The computer animation looks rudimentary by A Bug's Life standards, but is actually very nice. Character designs are unique and the backgrounds look complex and realistic (at least, realistic in the context of the show). Character movement can look at bit blocky at times, but it isn't too much of an issue. The action sequences look especially good, matching most anything done for Babylon 5. Direction is top notch as well, with well-shot action sequences and some amusing cinematic effects.

Anime fans might want to give ReBoot a rent first, due to some elements aimed at a younger audience, but I think anyone willing to get involved in the storyline would enjoy it. For those already fans of the show, ADV has produced a very fine presentation that should please everyone.

Rating for Style: B+
Rating for Substance: B

 

Image Transfer

 One
Aspect Ratio1.33:1 - Full Frame
Original Aspect Ratioyes
Anamorphicno


Image Transfer Review: I don't know if this transfer was done right from the digital master (like the Toy Story films), but it sure looks like it was. Colors look very, very rich and bright, with no bleeding or motion blur. Black level is very good. I noticed no edge enhancement or digital artifacting of any kind. Heck, I didn't even see any aliasing, which usually plagues even the best transfers on my 4:3 set. The only real problem was a bit of shimmer (almost like film grain) on certain surfaces (usually anything white). Overall, however, this looks nice and much better than the Cartoon Network airings.

Image Transfer Grade: A-

 

Audio Transfer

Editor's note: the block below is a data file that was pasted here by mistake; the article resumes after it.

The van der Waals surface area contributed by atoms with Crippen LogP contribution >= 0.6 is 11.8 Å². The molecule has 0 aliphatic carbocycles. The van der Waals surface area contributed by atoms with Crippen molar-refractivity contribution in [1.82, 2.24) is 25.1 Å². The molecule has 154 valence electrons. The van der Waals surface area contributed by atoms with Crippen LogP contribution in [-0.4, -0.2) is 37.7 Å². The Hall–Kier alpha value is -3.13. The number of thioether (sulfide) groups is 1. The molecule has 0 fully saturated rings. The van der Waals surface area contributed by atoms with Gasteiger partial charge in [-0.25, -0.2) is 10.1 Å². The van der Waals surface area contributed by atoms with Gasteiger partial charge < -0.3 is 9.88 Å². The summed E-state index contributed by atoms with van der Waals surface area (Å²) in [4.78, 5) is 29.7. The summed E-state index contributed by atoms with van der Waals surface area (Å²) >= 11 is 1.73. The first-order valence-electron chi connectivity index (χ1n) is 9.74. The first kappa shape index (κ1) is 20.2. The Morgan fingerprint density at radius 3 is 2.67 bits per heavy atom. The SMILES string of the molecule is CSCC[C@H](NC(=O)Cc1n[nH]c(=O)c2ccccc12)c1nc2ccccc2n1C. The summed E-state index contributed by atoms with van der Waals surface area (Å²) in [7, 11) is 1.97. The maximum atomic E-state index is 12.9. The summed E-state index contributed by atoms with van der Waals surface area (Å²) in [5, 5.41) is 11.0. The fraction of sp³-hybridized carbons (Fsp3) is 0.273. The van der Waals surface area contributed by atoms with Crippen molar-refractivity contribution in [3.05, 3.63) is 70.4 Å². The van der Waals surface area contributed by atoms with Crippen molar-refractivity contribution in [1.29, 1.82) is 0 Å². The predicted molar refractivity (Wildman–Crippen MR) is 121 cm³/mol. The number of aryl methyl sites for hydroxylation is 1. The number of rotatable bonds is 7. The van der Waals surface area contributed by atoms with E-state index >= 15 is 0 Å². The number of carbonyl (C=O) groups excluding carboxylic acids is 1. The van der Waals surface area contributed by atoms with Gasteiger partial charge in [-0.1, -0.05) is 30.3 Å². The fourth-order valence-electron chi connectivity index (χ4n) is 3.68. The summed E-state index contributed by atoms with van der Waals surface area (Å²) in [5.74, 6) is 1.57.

LanguageRemote Access
Dolby Digital
5.1
Englishno


Audio Transfer Review: I was also pleasantly surprised by the quality of the audio on this disc. For a TV show, this sounds great! Dialogue is anchored in the center channel and is always clear and understandable with no hiss. There is some nice separation between the front right and left speakers, with great directional effects during the several battle scenes. I can't say I noticed much action in the surrounds, but I was happy enough with the very wide front soundstage, compared to, say the Neon Genesis Evangelion discs, also from TV, which have a very narrow soundstage.

Audio Transfer Grade: A-

 

Disc Extras

Animated menu with music
Scene Access with 20 cues and remote access
6 Other Trailer(s) featuring Spriggan, Orphen, Gasaraki, Martian Successor Nadesico, Shadow Raiders, Bubblegum Crisis: Tokyo 2040
Packaging: Amaray
1 Disc
1-Sided disc(s)
Layers: single

Extra Extras:
  1. Animation tests
  2. Character Gallery
  3. Vehicles
Extras Review: As with most ADV discs, extras are pretty basic, but at least there are a decent number of episodes included. Besides the usual ADV preview gallery, there are selections for Animation Tests and Character Gallery. The tests are just two brief rendered models of characters from the series. The gallery is just one still shot. Fun.

The back of the box also promises Concept Sketches, but they aren't present. Instead, we have Vehicles, which again is just three stills of different vehicles used on this disc. Pretty bland stuff. Plus, there are no subtitles. Pooh!

Extras Grade: D+

 

Final Comments

ReBoot would be an excellent choice to introduce a younger child to anime. While it isn't really traditional Japanese animation (it is produced in Canada - and on computers), it does feature many of the more grown up elements that animated series focus on overseas, without being too violent or sexual. The characters are fun and the storylines are complex, and there are some great in-jokes for the computer savvy. I just hope the first two seasons make their way to DVD as well.